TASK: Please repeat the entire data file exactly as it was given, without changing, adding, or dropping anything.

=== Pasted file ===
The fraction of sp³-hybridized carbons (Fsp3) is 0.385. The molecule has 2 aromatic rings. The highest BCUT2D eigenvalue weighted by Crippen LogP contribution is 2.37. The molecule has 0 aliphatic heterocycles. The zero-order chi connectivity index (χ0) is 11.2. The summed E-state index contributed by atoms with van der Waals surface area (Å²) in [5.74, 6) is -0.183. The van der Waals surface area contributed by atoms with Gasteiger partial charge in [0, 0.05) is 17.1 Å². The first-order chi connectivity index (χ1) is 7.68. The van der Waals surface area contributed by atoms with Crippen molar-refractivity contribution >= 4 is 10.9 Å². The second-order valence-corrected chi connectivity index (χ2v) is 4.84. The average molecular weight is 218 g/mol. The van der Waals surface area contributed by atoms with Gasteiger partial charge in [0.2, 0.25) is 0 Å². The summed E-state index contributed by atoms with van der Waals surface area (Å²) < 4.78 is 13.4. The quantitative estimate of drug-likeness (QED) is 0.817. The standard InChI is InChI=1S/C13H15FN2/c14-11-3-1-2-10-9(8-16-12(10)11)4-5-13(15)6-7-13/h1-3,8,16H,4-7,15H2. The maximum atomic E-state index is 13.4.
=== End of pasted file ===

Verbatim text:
The fraction of sp³-hybridized carbons (Fsp3) is 0.385. The molecule has 2 aromatic rings. The highest BCUT2D eigenvalue weighted by Crippen LogP contribution is 2.37. The molecule has 0 aliphatic heterocycles. The zero-order chi connectivity index (χ0) is 11.2. The summed E-state index contributed by atoms with van der Waals surface area (Å²) in [5.74, 6) is -0.183. The van der Waals surface area contributed by atoms with Gasteiger partial charge in [0, 0.05) is 17.1 Å². The first-order chi connectivity index (χ1) is 7.68. The van der Waals surface area contributed by atoms with Crippen molar-refractivity contribution >= 4 is 10.9 Å². The second-order valence-corrected chi connectivity index (χ2v) is 4.84. The average molecular weight is 218 g/mol. The van der Waals surface area contributed by atoms with Gasteiger partial charge in [0.2, 0.25) is 0 Å². The summed E-state index contributed by atoms with van der Waals surface area (Å²) < 4.78 is 13.4. The quantitative estimate of drug-likeness (QED) is 0.817. The standard InChI is InChI=1S/C13H15FN2/c14-11-3-1-2-10-9(8-16-12(10)11)4-5-13(15)6-7-13/h1-3,8,16H,4-7,15H2. The maximum atomic E-state index is 13.4.